Leaders of the Congressional Hispanic Caucus (CHC) will not pursue a resolution calling on President Obama to scale back deportations.
CHC members and other immigrant rights advocates, long-critical of the Obama administration's aggressive position on deportations, had been eyeing a resolution officially urging the president to soften those policies for the sake of keeping immigrant families together.
But after the White House announced Thursday that the administration is seeking to make deportation policies more "humane," CHC members said they will stand down on their resolution.
“The bottom line is that the resolution was so that we could get some action,” Rep. Lucille Roybal-Allard (D-Calif.) said Friday during a press briefing in the Capitol. “And we got the meeting with the president, he’s going to be working with us, so we’ve met that goal. So there’s really at this point no need for the resolution. We’ve gotten at this point the attention that we needed.”
Obama on Thursday met at the White House with Reps. Xavier BecerraXavier BecerraKamala Harris engages with heckler during New York speech The Hill's Morning Report - Presented by Uber - Manchin, Sanders in budget feud; Biden still upbeat FDA proposes rule to offer over-the-counter hearing aids MORE (Calif.), Luis GutierrezLuis Vicente GutierrezIllinois Democrats propose new 'maximized' congressional map Biden's inauguration marked by conflict of hope and fear The Hill's Campaign Report: Democratic primary fight shifts to South Carolina, Nevada MORE (D-Ill.) and Ruben HinojosaRuben Elroy HinojosaTurning the tables to tackle poverty and homelessness in rural America Ethics: Lawmakers didn’t ‘knowingly’ break rules with Azerbaijan gifts Dems heap praise on Pelosi for trade moves MORE (D-Texas) — all leaders of the CHC — to discuss the issue of immigration reform, particularly the administration's deportation policies.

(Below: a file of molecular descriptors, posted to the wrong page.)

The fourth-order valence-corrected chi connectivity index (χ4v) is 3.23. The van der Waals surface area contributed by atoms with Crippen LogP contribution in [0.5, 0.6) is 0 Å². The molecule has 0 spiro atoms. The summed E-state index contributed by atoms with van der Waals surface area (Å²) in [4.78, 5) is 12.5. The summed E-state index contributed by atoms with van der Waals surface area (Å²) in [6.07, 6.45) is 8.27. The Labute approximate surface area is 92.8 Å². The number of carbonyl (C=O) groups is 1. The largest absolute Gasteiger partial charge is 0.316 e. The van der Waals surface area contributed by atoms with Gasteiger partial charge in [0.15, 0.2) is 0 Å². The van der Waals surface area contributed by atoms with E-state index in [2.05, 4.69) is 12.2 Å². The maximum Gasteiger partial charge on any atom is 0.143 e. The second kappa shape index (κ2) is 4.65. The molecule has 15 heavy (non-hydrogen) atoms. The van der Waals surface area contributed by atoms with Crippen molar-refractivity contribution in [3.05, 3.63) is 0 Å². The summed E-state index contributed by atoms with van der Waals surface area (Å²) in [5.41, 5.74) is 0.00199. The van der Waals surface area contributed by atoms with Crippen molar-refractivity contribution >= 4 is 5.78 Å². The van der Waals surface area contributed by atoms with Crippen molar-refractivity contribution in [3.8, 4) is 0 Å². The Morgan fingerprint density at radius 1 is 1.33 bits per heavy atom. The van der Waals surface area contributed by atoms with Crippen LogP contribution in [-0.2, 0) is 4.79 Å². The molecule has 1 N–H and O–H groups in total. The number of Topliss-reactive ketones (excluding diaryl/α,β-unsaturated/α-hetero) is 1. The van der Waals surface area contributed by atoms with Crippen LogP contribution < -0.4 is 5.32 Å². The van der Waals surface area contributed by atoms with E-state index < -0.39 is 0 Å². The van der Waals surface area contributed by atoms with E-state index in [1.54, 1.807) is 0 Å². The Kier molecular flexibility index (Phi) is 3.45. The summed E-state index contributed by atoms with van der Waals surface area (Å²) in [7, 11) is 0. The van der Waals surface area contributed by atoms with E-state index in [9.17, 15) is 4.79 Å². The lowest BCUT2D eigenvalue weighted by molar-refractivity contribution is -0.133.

The White House announced afterward that Obama has instructed Jeh Johnson, head of the Department of Homeland Security, "to do an inventory of the Department’s current practices to see how it can conduct enforcement more humanely within the confines of the law."
The announcement was praised by the CHC and others immigration reformers, with Gutierrez — among the most ardent critics of Obama's deportation policies — crediting advocates for Obama's change of heart.
“It is clear that the pleas from the community got through to the president," Gutierrez said in a statement. “This began a new dialogue between the CHC and the White House that had been dormant for too long."
Becerra told reporters on Friday that CHC members will meet with Johnson as part of that review to "see if there are ways to try to diminish the harsh treatment many immigration families are feeling."
Thursday's White House meeting also focused on the Democrats' efforts to force reluctant GOP leaders to bring an immigration reform bill to the House floor this year. Becerra said Obama is making the issue his top domestic priority.
"Yesterday, the president made very, very clear, his top priority is to get immigration reform done," Becerra said. "He's been trying for more than five years. But he made it very clear, if he could get immigration done he would feel like he had done most of the major accomplishments that he set for himself as president in 2008."